Showing posts from November, 2004

And on this pedestal these words remained:

Hampi, Karnataka Hampi, despite its unprepossessing name, is like another world. Its old name - "Kishkinda", a city out of legend from the Ramayana - would be more appropriate. The landscape here is unearthly, dominated by vast jumbled ridges of colossal boulders, balancing and leaning on one another in seemingly unnatural ways, somehow looking crystalline and water-warped at the same time. Roads and villages are built in the shadow of these boulders, like handfuls of fifty-foot-high pebbles dropped by the gods, and it's hard to shake the notion that this place was meant for creatures of far greater scale than us. (It reminds me a lot of Matopos in Zimbabwe, for those of you who have been there, though leafier and a little less stark.) And then there are the ruins. The bones of the once-mighty Vijayanagar kingdom are visible all around the fields and valleys here, and doubtless hidden beneath as well. Hampi itself is built around an ancient temple to Vishnu dominated b

Goa with the floa

Palolem, Goa Here it's all about the beach. The single most perfect beach I have ever seen, two headlands anchoring a pale wide mile-long sunset-facing crescent. The thick fringe of coconut palms behind the beach shelters dozens of lodges and cafes-bars-restos, and the road behind them is full of shops and travel agents and Internet cafes, but it doesn't feel oppressively built up; the locals have kept a close eye on development here, and there are no two-story buildings or hotel complexes, and most people stay in simple thatched bamboo-stilt huts, rustic but civilized with fans, mosquito nets, electricity, and reliable if communal running water. The beach is big enough to swallow us all up and still leave plenty of space for solitude, if that's your thing. Or activity. There's a lot of activity. Swimmers and traipsters and sunbathers, of course, and mostly-placid dogs and cows wandering by, and Frisbee, soccer, volleyball, and cricket. That last is played almost exclus

Dubai Mumbai Konkan Railwai

Arumbol, Goa Ah, the time dilation of travel. It's hard to believe I left Paris only six days ago. Feels more like a month. Being on the road actively extends your life, I swear, at least in terms of perceived time, and that's probably what it's all about, innit? Well, "extends" only if not "shortens". Today I hired a motorbike and bombed down Goa's coastal road for an hour, incidentally violating every motorcycle-safety law known to man other than "no headstands while in motion": no helmet! no protective clothing! first time on a motorbike in 18 months! unreliable Indian bike with unfamiliar gearing system! narrow Third World rutted pitted roads, occupied by pedestrians, oxen, dogs, autorickshaws, oversize pickups, and worst of all, other backpackers doing the same damn thing! Gorgeous, way-fun ride though. (Dear Mom, if you ever read this; uh, just kidding, in fact I've never been on a motorcycle in my life, okay? Great. Thanks.) Aram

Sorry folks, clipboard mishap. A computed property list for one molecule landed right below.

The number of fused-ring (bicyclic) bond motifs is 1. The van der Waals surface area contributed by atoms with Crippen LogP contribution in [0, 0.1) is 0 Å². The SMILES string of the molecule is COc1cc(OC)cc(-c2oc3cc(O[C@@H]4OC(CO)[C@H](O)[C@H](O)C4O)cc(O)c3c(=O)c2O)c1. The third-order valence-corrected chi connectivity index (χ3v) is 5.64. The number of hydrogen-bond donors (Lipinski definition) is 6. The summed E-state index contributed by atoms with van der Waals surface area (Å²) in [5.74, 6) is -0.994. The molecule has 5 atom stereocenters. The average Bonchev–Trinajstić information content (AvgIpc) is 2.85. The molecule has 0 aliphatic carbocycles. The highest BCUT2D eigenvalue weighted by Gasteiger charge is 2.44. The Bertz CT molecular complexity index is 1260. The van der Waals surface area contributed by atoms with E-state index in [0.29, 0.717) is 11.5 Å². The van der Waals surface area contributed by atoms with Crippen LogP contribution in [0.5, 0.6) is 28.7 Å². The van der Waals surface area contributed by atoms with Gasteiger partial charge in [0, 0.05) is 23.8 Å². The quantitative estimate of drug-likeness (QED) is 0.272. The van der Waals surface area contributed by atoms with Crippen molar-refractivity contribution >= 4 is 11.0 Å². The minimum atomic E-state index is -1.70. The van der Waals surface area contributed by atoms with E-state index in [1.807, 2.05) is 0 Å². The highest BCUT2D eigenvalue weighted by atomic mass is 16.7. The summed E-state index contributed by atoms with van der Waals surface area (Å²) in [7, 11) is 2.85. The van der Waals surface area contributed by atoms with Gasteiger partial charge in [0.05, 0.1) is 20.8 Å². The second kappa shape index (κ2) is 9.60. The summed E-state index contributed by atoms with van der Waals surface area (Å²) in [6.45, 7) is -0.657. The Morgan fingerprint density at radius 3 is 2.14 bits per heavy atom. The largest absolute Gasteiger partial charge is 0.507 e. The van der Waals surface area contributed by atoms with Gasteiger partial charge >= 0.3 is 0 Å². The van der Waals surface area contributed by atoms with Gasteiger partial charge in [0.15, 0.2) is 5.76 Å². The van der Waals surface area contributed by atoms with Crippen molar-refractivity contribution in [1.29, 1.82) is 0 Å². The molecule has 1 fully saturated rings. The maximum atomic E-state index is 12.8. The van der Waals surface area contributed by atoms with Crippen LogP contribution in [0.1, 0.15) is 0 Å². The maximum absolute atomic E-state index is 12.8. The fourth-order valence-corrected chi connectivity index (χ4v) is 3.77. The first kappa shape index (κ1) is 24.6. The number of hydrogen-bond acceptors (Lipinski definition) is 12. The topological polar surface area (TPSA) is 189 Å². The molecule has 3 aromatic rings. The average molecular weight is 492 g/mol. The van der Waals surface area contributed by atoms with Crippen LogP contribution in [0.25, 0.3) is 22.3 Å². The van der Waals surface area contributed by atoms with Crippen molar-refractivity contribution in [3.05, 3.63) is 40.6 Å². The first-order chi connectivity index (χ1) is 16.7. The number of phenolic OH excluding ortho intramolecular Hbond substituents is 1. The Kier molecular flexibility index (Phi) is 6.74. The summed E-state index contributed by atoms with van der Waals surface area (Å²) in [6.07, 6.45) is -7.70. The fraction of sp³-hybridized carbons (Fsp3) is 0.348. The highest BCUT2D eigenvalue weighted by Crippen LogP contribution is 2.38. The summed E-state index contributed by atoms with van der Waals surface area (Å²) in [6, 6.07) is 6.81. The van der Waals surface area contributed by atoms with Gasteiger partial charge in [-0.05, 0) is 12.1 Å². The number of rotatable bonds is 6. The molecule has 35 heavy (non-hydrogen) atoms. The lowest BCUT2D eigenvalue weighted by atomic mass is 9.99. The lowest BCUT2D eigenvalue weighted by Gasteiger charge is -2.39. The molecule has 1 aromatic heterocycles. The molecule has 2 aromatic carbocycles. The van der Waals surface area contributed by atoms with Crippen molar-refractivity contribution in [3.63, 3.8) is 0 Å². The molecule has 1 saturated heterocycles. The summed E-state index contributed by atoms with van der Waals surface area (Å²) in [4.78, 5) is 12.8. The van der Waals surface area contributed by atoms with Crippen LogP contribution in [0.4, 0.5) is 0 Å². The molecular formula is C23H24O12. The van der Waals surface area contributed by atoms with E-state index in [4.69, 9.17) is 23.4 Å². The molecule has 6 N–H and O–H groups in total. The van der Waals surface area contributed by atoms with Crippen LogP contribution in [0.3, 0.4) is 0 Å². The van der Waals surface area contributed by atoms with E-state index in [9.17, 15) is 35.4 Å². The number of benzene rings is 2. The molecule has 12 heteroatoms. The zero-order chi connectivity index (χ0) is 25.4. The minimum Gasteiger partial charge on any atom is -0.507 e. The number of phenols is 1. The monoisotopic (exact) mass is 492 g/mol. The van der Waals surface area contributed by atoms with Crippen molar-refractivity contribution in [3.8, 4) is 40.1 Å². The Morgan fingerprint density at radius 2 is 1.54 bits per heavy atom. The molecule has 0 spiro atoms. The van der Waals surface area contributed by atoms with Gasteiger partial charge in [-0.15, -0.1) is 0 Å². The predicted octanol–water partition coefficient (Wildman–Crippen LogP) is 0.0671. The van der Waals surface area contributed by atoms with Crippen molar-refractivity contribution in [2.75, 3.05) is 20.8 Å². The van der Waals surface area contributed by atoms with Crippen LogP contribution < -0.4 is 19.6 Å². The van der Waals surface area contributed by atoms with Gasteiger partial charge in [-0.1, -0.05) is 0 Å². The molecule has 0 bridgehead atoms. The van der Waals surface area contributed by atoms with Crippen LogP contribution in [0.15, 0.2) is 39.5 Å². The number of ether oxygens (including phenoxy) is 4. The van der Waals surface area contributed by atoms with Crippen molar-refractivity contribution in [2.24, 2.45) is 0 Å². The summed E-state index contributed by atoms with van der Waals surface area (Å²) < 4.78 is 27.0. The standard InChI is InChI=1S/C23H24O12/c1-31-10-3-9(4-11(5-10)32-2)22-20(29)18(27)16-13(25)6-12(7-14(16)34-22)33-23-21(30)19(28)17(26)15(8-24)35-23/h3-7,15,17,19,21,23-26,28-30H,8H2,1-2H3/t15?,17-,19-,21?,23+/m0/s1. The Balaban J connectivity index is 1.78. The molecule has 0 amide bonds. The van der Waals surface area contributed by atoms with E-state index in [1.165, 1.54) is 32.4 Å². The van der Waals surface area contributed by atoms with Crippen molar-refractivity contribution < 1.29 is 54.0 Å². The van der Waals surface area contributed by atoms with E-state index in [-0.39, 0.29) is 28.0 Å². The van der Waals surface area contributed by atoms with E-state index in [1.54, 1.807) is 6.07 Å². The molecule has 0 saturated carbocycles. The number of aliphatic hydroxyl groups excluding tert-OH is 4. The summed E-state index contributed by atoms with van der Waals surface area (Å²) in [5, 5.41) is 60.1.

Too much is not enough

I arrived on the heels of a seven-year storm. Desert country, my ass , I muttered to myself as I sloshed through the inch-deep water flooding Dubai International's arrivals and baggage halls. The water had shorted out the baggage conveyor systems, leaving my planemates temporarily stuck; I, who travel with carry-on only, left them behind and hopped a cab, trying and failing to squelch a sense of soaring moral superiority. The rains had shut down all but one of the highway's outgoing lanes. Two BMWs and one Mercedes were trapped in a gigantic puddle that had swallowed the other two. I found a decent cheap hotel and crashed. Yesterday I explored Dubai, which is an interesting place and worthy of its own, more analytical post, which shall hopefully come in time. But today I want to tell you about today, which was one of my rare splashout travel days, in part because I'm flying out of here tomorrow and didn't have time to wander 'round on the cheap, in part because...we
I am delighted to report a slew of good news: my next book has a final title, BLOOD PRICE; the same name on both sides of the Atlantic, this time. The UK hardcover is scheduled for July 2005, paperback in March 2006. US and Canadian release dates have not yet been set, but probably summer 2005 as well. even better, Hodder & Stoughton have signed me to write two more thrillers over the next two years. Hodders has purchased the rights to publish these books in the Commonwealth excluding Canada; movement towards Canadian and American deals has begun. as a result, I'm off to India to research book 3, which is very, very tentatively titled BLACK BLOC.